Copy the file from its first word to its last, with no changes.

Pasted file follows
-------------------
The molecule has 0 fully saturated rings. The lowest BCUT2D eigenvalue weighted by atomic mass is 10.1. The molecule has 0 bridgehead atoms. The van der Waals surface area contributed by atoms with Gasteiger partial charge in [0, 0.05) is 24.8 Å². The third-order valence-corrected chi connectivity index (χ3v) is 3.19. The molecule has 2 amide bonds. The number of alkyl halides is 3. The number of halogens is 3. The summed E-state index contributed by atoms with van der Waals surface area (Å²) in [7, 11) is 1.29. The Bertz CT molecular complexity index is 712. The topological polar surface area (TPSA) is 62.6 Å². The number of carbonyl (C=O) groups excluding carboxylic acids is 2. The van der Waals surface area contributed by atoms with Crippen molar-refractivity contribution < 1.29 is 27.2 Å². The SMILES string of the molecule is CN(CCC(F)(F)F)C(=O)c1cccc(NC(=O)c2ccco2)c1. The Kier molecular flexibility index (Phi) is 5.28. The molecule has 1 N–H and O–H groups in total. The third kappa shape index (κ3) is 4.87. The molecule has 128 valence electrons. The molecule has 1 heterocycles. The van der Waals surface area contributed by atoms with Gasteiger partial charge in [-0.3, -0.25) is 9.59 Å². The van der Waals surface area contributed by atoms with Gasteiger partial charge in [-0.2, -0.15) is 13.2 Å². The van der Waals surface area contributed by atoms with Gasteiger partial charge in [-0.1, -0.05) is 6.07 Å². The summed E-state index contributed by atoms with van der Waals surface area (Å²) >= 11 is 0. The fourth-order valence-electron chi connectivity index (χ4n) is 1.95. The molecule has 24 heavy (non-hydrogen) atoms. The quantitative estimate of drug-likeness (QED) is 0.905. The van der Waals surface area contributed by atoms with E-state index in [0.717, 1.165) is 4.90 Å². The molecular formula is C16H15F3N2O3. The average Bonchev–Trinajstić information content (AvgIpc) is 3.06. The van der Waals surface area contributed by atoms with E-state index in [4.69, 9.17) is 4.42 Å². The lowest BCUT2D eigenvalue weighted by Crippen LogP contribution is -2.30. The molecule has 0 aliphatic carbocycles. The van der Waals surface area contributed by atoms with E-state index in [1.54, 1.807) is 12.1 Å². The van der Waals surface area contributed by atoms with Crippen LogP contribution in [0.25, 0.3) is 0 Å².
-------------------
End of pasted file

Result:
The molecule has 0 fully saturated rings. The lowest BCUT2D eigenvalue weighted by atomic mass is 10.1. The molecule has 0 bridgehead atoms. The van der Waals surface area contributed by atoms with Gasteiger partial charge in [0, 0.05) is 24.8 Å². The third-order valence-corrected chi connectivity index (χ3v) is 3.19. The molecule has 2 amide bonds. The number of alkyl halides is 3. The number of halogens is 3. The summed E-state index contributed by atoms with van der Waals surface area (Å²) in [7, 11) is 1.29. The Bertz CT molecular complexity index is 712. The topological polar surface area (TPSA) is 62.6 Å². The number of carbonyl (C=O) groups excluding carboxylic acids is 2. The van der Waals surface area contributed by atoms with Crippen molar-refractivity contribution < 1.29 is 27.2 Å². The SMILES string of the molecule is CN(CCC(F)(F)F)C(=O)c1cccc(NC(=O)c2ccco2)c1. The Kier molecular flexibility index (Phi) is 5.28. The molecule has 1 N–H and O–H groups in total. The third kappa shape index (κ3) is 4.87. The molecule has 128 valence electrons. The molecule has 1 heterocycles. The van der Waals surface area contributed by atoms with Gasteiger partial charge in [-0.3, -0.25) is 9.59 Å². The van der Waals surface area contributed by atoms with Gasteiger partial charge in [-0.2, -0.15) is 13.2 Å². The van der Waals surface area contributed by atoms with Gasteiger partial charge in [-0.1, -0.05) is 6.07 Å². The summed E-state index contributed by atoms with van der Waals surface area (Å²) >= 11 is 0. The fourth-order valence-electron chi connectivity index (χ4n) is 1.95. The molecule has 24 heavy (non-hydrogen) atoms. The quantitative estimate of drug-likeness (QED) is 0.905. The van der Waals surface area contributed by atoms with E-state index in [0.717, 1.165) is 4.90 Å². The molecular formula is C16H15F3N2O3. The average Bonchev–Trinajstić information content (AvgIpc) is 3.06. The van der Waals surface area contributed by atoms with E-state index in [4.69, 9.17) is 4.42 Å². The lowest BCUT2D eigenvalue weighted by Crippen LogP contribution is -2.30. The molecule has 0 aliphatic carbocycles. The van der Waals surface area contributed by atoms with E-state index in [1.54, 1.807) is 12.1 Å². The van der Waals surface area contributed by atoms with Crippen LogP contribution in [0.25, 0.3) is 0 Å².